US 4863799 A
Ceramic fibers are prepared from improved preceramic fibers having a core comprising an organosilicon preceramic polymer and at least one co-spun sheath layer comprising a synthetic film-forming polymer.
1. A preceramic fiber having a core comprising an organosilicon preceramic polymer, said preceramic polymeric core being a polysilazane or a polysilylazane and having a molecular weight (Mn) in the range of from about 500 to 20,000, said fiber having a co-spun sheath layer comprising a cellulosic polymer which is at least partially permeable to a curing agent for said organosilicon preceramic polymer.
2. A preceramic fiber in accordance with claim 1, wherein said core further comprises at least one fiber-forming polymer selected from the group consisting of vinyl polymers, polyolefins, polyesters, polyacrylics, polyacetals, polyamides, polybenzimidazoles, polyurethanes, thermotropic liquid crystalline polymers, epoxy resins, phenolic resins, thermosetting polyester resins and polyimide resins.
3. A preceramic fiber in accordance with claim 1, wherein said organosilicon preceramic polymer is cured until infusible.
This invention was made with Government support under a Subcontract with Dow Corning under Prime Contract No. F33615-83-C-5006 awarded by the Department of Defense (DOD). The Government has certain rights in this invention.
This invention relates to the production of preceramic and ceramic fibers from organosilicon polymers.
Ceramic materials are of critical importance for a number of high temperature, high performance applications such as gas turbines. These applications require a unique combination of properties such as high specific strength, high temperature mechanical property retention, low thermal and electrical conductivity, hardness and wear resistance, and chemical inertness. Design reliability and the need for economical fabrication of complex shapes, however, have prevented ceramic materials from fulfilling their potential in these critical high temperature, high performance applications.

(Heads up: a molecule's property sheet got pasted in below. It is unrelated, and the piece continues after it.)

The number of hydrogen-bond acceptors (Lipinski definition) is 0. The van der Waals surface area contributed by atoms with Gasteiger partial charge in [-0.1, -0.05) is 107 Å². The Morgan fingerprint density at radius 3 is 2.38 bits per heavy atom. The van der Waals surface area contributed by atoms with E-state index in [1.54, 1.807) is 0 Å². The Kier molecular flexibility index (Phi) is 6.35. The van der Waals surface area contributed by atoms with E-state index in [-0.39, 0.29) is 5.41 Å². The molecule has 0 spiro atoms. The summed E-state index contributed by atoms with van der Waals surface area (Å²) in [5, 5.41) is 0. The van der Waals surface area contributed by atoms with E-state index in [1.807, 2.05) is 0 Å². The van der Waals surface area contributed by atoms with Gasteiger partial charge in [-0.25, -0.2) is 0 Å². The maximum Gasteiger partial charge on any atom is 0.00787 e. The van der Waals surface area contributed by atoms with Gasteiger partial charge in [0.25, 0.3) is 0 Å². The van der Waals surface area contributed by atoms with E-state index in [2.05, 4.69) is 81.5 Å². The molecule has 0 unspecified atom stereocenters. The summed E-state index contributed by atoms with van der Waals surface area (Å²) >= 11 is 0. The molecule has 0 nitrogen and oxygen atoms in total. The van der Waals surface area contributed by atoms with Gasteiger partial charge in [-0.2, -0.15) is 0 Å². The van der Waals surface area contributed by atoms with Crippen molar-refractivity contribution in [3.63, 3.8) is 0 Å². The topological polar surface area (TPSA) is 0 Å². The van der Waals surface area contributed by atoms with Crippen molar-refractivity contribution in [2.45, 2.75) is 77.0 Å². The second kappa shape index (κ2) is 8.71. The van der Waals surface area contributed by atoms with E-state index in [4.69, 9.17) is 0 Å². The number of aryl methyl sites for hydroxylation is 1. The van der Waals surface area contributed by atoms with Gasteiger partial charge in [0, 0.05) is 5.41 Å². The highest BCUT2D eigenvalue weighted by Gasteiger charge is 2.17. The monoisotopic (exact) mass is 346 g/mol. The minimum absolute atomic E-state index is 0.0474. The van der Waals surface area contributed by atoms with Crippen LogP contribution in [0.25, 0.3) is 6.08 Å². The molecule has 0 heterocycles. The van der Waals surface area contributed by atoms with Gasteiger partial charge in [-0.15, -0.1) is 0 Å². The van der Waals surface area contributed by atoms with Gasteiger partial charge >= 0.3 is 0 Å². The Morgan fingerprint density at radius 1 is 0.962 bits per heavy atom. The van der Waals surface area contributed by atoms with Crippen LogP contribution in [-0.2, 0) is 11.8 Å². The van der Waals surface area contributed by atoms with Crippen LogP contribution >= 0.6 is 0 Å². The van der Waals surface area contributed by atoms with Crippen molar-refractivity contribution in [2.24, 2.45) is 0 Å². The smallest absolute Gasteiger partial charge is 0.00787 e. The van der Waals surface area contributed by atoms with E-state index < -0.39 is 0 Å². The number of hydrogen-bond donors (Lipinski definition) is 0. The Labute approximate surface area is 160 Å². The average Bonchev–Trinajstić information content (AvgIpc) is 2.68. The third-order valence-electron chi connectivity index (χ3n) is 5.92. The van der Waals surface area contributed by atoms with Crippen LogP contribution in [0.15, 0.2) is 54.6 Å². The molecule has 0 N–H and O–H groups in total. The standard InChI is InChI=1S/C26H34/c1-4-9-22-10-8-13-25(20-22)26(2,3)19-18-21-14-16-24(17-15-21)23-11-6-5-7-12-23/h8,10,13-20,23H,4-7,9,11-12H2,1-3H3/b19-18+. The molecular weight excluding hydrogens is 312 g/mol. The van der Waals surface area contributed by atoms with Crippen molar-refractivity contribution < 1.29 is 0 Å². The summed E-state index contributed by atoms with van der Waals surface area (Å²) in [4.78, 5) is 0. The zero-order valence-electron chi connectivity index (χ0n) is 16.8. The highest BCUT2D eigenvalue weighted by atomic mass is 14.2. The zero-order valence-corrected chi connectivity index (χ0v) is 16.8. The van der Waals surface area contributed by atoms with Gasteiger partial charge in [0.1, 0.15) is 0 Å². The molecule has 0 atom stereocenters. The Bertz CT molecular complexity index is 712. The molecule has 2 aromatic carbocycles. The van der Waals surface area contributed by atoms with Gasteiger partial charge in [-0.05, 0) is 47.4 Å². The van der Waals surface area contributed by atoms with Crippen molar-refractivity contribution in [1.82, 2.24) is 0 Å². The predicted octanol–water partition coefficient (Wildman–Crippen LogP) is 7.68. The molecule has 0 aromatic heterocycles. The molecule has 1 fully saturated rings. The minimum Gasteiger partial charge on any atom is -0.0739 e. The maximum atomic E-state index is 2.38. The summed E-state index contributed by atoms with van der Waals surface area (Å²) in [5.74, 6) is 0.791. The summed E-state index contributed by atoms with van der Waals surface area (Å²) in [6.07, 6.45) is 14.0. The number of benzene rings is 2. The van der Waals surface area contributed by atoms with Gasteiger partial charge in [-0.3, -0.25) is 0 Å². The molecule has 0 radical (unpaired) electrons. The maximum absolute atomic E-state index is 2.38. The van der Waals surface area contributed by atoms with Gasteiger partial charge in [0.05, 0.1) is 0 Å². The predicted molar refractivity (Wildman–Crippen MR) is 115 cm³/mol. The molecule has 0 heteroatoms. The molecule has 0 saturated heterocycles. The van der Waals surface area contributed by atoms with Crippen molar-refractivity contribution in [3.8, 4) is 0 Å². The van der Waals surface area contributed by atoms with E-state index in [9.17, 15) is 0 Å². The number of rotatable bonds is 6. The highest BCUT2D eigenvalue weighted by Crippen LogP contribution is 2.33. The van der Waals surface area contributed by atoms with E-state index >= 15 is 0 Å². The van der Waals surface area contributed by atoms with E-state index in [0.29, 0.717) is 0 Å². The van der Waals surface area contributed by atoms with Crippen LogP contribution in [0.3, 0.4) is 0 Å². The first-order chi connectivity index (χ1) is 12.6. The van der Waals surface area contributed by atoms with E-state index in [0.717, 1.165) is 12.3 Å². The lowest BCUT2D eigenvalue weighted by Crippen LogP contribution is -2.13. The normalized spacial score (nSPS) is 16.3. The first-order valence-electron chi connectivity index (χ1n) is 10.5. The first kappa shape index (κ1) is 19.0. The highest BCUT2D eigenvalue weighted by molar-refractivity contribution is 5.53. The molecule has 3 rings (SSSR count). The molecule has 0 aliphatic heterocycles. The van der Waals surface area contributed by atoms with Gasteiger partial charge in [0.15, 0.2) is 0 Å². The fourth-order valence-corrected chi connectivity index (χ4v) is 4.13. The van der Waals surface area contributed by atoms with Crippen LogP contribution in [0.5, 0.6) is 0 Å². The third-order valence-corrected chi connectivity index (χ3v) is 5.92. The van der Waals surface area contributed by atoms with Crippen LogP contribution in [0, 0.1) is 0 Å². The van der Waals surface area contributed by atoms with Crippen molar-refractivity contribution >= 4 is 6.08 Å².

The design reliability problems with ceramics, and the resultant failure under stress, are due largely to the relatively brittle nature of ceramics. This, in combination with the high cost of fabricating complex shapes, has limited the usage of ceramics.
Ceramics made from organosilicon polymers have the potential to overcome these problems. To this end, polymers based on silicon, carbon and/or nitrogen and oxygen have been developed. See, for example, "Siloxanes, Silanes and Silazanes in the Preparation of Ceramics and Glasses" by Wills et al, and "Special Heat-Resisting Materials from Organometallic Polymers" by Yajima, in Ceramic Bulletin, Vol. 62, No. 8, pp. 893-915 (1983), and the references cited therein.